MRSA May Spread Through Tainted Poultry
A new form of the dangerous “superbug” methicillin-resistant Staphylococcus aureus (MRSA) may spread to humans through contaminated poultry that they handle or eat, according to a new study published Wednesday in the journal Clinical Infectious Diseases.
MRSA, which is resistant to several antibiotics, is commonly found in locker rooms, hospitals, military barracks and other places where large numbers of people gather. The bacteria can cause serious infections, including pneumonia and bloodstream infections that can cause life-threatening sepsis.
The study focuses on a new strain of MRSA associated with poultry. MRSA is often found in chickens, pigs and other animals. Farmers, farm workers, veterinarians and others working directly with livestock often contract MRSA. However, the study headed by Dr. Robert Skov of Statens Serum Institut in Denmark and Lance Price of George Washington University’s Milken Institute School of Public Health, shows that people with no exposure to livestock are becoming infected with the new strain, most likely by eating or handling contaminated poultry.
“We’ve known for several years that people working directly with livestock are at increased risk for MRSA infections, but this is one of the first studies providing compelling evidence that everyday consumers are also potentially at risk,” said Price, director of the university’s Antibiotic Resistance Action Center.
“This poultry-associated MRSA may be more capable of transmitting from food to people. As MRSA continues to evolve, it may spread from animals to people in new ways,” said Jesper Larsen, a scientist and veterinarian at the institute, Denmark’s equivalent to the U.S. Centers for Disease Control and Prevention, and the paper’s lead author.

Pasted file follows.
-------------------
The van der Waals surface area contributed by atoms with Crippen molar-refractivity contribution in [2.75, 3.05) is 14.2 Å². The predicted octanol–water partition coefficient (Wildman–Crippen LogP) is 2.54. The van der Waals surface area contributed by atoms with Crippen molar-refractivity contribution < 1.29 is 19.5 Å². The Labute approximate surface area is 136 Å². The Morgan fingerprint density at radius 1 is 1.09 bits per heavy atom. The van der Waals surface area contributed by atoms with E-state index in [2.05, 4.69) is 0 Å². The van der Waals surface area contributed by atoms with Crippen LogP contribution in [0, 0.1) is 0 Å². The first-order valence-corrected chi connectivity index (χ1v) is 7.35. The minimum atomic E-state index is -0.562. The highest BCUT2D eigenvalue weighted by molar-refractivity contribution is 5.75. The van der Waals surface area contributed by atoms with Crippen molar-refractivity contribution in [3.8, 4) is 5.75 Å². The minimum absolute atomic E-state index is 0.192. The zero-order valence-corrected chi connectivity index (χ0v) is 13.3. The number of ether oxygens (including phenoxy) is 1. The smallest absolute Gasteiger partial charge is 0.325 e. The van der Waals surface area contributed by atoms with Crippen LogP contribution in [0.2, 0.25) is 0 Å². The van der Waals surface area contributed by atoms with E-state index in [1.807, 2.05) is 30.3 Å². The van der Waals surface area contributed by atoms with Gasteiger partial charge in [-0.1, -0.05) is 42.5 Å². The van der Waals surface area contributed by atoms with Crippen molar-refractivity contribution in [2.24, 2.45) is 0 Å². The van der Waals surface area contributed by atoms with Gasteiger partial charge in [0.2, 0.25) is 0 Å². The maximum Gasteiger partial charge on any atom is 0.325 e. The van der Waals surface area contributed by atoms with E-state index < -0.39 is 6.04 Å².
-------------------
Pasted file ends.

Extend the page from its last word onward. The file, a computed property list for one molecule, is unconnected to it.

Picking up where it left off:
The researchers used a national database at the institute in Copenhagen and identified 10 people living in urban areas who had carried or been hospitalized with the new strain. None had worked on farms or had direct exposure to food animals. However, no Danish livestock had had that strains of bacteria. It was found in people, livestock and food products from other European Union counties and was traced to poultry imported from France, Germany, Italy and the Netherlands.
“Our findings implicate poultry meat as a source for these infections,” said Skov. “At present, meat products represent only a minor transmission route for MRSA to humans, but our findings nevertheless underscore the importance of reducing the use of antibiotics in food-producing animals as well as continuing surveillance of the animal-food-human interface.”
Other research suggests that modern farming practices, which often involve giving food animals low doses of antibiotics to spur their growth and compensate for overcrowding and unsanitary living conditions, has led to the rise of superbugs.
In the U.S., food inspectors don’t typically test poultry and other food products for staph bacteria, including MRSA, but instead are focused on salmonella and other more typical food-borne pathogens like E. coli and campylobacter.
“We need to expand the number of pathogens that we test for in our food supply, and we need international leadership to reduce unnecessary use of antibiotics on industrial farms around the world,” Price said. “This isn’t a problem unique to the EU or Denmark. Superbugs don’t respect political or geographical boundaries, so we have to work together to address this public health threat. I’m not sure that our international trade agreements are prepared to handle the specter of superbugs in meat.”
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